(BIVN) – The state should return to federal court to seek an amendment to existing orders mandating the eradication of ungulates on Mauna Kea, according to hunting enthusiast Richard Hoeflinger.
Hoeflinger, a recent past President of On Target, Inc., reached the conclusion after he studied years of reports on the endangered palila bird, which lives in area on the mountain designated as critical habitat. He shared the information with the Hawaii County Game Management Advisory Commission on Monday evening.
“I was fortunate to be able to come into possession of all of the state reports to the federal government,” Hoeflinger told the commission. “I don’t recommend to anybody going through those 73. If you have insomnia, it might help put you to sleep.”
Hoeflinger explained the story that many hunters on Hawaii Island already know: How a federal lawsuit in 1979 claimed feral sheep and goats were destroying mamane forest habitat, causing the decline of the palila bird. The court ordered the state to remove the ungulates.
From 1987 to 2016, about 22,538 sheep were removed from Mauna Kea, Hoeflinger said. In that time, mamane generation appears to have been largely achieved, he added. But in spite of all the effort and cost, the palila population continues to decline.
Now, Hoeflinger believes current sheep populations “present no evidence of recurrent habitat damage”. However, since the grazing animals were removed, rampant vegetation growth has not only diminished productive habitat for game bird hunting, which Hoeflinger says renders his pointing dogs useless, but it has also increased fuel loads and the threat of wildfire.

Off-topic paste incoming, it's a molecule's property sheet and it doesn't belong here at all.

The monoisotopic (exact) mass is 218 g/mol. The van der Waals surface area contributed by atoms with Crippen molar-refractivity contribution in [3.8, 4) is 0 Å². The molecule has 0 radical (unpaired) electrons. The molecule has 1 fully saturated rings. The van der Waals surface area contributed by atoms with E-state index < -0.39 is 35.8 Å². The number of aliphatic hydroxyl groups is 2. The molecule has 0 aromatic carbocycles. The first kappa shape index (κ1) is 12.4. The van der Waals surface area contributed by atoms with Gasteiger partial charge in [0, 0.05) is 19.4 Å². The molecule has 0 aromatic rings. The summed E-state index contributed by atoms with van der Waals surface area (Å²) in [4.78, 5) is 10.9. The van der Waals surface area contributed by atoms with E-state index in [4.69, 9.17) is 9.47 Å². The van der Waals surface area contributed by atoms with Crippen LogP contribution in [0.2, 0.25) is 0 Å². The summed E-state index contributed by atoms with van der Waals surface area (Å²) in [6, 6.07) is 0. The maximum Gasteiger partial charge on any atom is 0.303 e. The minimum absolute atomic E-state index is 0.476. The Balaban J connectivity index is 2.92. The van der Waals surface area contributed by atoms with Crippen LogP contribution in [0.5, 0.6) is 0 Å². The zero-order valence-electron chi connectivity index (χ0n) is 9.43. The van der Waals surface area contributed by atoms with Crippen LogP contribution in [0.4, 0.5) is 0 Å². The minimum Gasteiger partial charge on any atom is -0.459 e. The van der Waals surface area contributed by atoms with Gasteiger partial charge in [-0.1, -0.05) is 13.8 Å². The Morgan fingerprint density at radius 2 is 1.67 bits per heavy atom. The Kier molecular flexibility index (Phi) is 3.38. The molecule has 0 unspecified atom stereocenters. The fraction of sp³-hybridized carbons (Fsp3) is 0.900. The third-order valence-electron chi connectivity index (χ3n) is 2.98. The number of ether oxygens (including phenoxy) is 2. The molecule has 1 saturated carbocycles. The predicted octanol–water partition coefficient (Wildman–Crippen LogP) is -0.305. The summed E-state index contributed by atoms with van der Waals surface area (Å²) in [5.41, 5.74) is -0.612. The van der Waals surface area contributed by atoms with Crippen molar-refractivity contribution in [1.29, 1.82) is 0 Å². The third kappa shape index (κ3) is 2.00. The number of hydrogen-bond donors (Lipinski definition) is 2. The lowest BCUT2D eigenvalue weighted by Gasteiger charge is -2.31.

According to Hoeflinger, the state should be encouraged to:
- Quantify the recovery of the Mauna Kea forest habitat.
- Establish a maximum sheep population limit at or above the current level in order to prevent future habitat degradation.
- Prepare argument to show existing sheep populations present with no threat to, and can coexist with, palila.
- Return to federal court to seek an amendment to existing orders which would permit a managed sheep population at or below the established habitat support level.
- Develop a scientifically-based game management plan.
- Actively promote and manage an enhanced public hunting program which employs recreational and subsistence hunting as the primary means of controlling game animal populations.
The Hawaii County Game Management Advisory Commission voted to take Hoeflinger’s proposal to state and county officials as an action item.